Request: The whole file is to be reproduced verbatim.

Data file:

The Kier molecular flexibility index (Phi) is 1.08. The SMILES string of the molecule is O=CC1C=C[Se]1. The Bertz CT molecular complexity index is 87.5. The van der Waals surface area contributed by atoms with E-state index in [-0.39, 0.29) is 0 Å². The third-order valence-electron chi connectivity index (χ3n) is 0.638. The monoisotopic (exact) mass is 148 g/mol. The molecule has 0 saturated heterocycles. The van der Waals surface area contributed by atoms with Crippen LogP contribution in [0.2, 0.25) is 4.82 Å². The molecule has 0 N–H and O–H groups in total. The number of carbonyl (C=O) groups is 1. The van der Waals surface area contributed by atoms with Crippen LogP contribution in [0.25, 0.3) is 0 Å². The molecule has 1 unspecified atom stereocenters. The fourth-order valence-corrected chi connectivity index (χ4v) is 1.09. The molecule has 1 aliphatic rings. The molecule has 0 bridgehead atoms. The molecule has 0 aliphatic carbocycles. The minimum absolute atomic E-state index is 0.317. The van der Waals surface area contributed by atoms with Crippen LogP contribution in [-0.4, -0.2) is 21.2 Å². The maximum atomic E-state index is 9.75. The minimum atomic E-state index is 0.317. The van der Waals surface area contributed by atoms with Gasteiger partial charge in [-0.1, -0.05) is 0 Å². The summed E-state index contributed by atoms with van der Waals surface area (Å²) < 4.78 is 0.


The Kier molecular flexibility index (Phi) is 1.08. The SMILES string of the molecule is O=CC1C=C[Se]1. The Bertz CT molecular complexity index is 87.5. The van der Waals surface area contributed by atoms with E-state index in [-0.39, 0.29) is 0 Å². The third-order valence-electron chi connectivity index (χ3n) is 0.638. The monoisotopic (exact) mass is 148 g/mol. The molecule has 0 saturated heterocycles. The van der Waals surface area contributed by atoms with Crippen LogP contribution in [0.2, 0.25) is 4.82 Å². The molecule has 0 N–H and O–H groups in total. The number of carbonyl (C=O) groups is 1. The van der Waals surface area contributed by atoms with Crippen LogP contribution in [0.25, 0.3) is 0 Å². The molecule has 1 unspecified atom stereocenters. The fourth-order valence-corrected chi connectivity index (χ4v) is 1.09. The molecule has 1 aliphatic rings. The molecule has 0 bridgehead atoms. The molecule has 0 aliphatic carbocycles. The minimum absolute atomic E-state index is 0.317. The van der Waals surface area contributed by atoms with Crippen LogP contribution in [-0.4, -0.2) is 21.2 Å². The maximum atomic E-state index is 9.75. The minimum atomic E-state index is 0.317. The van der Waals surface area contributed by atoms with Gasteiger partial charge in [-0.1, -0.05) is 0 Å². The summed E-state index contributed by atoms with van der Waals surface area (Å²) < 4.78 is 0.